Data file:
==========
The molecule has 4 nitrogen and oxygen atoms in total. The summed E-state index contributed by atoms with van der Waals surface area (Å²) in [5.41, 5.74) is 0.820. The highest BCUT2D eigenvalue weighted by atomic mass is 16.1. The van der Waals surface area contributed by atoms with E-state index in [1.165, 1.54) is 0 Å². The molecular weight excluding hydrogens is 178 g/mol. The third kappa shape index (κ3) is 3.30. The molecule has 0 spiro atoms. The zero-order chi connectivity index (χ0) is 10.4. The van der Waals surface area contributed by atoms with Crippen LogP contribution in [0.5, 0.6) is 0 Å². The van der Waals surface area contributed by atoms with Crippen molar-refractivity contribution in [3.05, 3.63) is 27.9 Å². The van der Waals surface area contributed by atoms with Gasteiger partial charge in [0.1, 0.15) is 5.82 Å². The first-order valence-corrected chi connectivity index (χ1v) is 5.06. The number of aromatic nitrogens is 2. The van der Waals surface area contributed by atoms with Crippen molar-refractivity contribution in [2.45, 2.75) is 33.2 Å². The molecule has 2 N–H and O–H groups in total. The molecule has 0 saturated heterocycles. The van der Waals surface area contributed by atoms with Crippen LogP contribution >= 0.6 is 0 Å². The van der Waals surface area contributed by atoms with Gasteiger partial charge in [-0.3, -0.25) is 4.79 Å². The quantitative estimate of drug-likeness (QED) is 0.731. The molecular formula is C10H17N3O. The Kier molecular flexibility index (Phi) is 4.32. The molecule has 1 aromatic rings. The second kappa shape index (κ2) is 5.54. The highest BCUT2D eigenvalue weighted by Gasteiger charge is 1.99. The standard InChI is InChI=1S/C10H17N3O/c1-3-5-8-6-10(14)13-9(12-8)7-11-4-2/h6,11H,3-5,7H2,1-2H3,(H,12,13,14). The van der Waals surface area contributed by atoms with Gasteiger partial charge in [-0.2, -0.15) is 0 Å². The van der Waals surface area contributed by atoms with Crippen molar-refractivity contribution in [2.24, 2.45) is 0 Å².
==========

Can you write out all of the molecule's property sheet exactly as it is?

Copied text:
The molecule has 4 nitrogen and oxygen atoms in total. The summed E-state index contributed by atoms with van der Waals surface area (Å²) in [5.41, 5.74) is 0.820. The highest BCUT2D eigenvalue weighted by atomic mass is 16.1. The van der Waals surface area contributed by atoms with E-state index in [1.165, 1.54) is 0 Å². The molecular weight excluding hydrogens is 178 g/mol. The third kappa shape index (κ3) is 3.30. The molecule has 0 spiro atoms. The zero-order chi connectivity index (χ0) is 10.4. The van der Waals surface area contributed by atoms with Crippen LogP contribution in [0.5, 0.6) is 0 Å². The van der Waals surface area contributed by atoms with Crippen molar-refractivity contribution in [3.05, 3.63) is 27.9 Å². The van der Waals surface area contributed by atoms with Gasteiger partial charge in [0.1, 0.15) is 5.82 Å². The first-order valence-corrected chi connectivity index (χ1v) is 5.06. The number of aromatic nitrogens is 2. The van der Waals surface area contributed by atoms with Crippen molar-refractivity contribution in [2.45, 2.75) is 33.2 Å². The molecule has 2 N–H and O–H groups in total. The molecule has 0 saturated heterocycles. The van der Waals surface area contributed by atoms with Crippen LogP contribution >= 0.6 is 0 Å². The van der Waals surface area contributed by atoms with Gasteiger partial charge in [-0.3, -0.25) is 4.79 Å². The quantitative estimate of drug-likeness (QED) is 0.731. The molecular formula is C10H17N3O. The Kier molecular flexibility index (Phi) is 4.32. The molecule has 1 aromatic rings. The second kappa shape index (κ2) is 5.54. The highest BCUT2D eigenvalue weighted by Gasteiger charge is 1.99. The standard InChI is InChI=1S/C10H17N3O/c1-3-5-8-6-10(14)13-9(12-8)7-11-4-2/h6,11H,3-5,7H2,1-2H3,(H,12,13,14). The van der Waals surface area contributed by atoms with Gasteiger partial charge in [-0.2, -0.15) is 0 Å². The van der Waals surface area contributed by atoms with Crippen molar-refractivity contribution in [2.24, 2.45) is 0 Å².